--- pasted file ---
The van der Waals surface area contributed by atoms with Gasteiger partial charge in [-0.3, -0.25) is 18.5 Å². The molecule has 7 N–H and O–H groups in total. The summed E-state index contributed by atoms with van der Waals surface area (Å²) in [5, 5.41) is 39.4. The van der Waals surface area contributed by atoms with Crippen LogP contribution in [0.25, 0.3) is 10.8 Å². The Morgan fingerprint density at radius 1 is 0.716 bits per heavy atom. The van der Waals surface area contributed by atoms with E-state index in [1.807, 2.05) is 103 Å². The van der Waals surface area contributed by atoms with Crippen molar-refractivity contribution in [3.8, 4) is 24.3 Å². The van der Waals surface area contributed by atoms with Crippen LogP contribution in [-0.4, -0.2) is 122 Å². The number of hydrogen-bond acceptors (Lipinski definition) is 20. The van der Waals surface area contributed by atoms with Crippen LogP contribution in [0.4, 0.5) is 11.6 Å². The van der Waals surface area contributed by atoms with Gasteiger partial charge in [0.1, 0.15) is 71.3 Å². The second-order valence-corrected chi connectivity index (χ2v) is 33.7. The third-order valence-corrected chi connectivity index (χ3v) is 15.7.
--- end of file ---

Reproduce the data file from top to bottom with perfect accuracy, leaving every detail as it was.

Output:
The van der Waals surface area contributed by atoms with Gasteiger partial charge in [-0.3, -0.25) is 18.5 Å². The molecule has 7 N–H and O–H groups in total. The summed E-state index contributed by atoms with van der Waals surface area (Å²) in [5, 5.41) is 39.4. The van der Waals surface area contributed by atoms with Crippen LogP contribution in [0.25, 0.3) is 10.8 Å². The Morgan fingerprint density at radius 1 is 0.716 bits per heavy atom. The van der Waals surface area contributed by atoms with E-state index in [1.807, 2.05) is 103 Å². The van der Waals surface area contributed by atoms with Crippen molar-refractivity contribution in [3.8, 4) is 24.3 Å². The van der Waals surface area contributed by atoms with Crippen LogP contribution in [-0.4, -0.2) is 122 Å². The number of hydrogen-bond acceptors (Lipinski definition) is 20. The van der Waals surface area contributed by atoms with Crippen LogP contribution in [0.4, 0.5) is 11.6 Å². The van der Waals surface area contributed by atoms with Gasteiger partial charge in [0.1, 0.15) is 71.3 Å². The second-order valence-corrected chi connectivity index (χ2v) is 33.7. The third-order valence-corrected chi connectivity index (χ3v) is 15.7.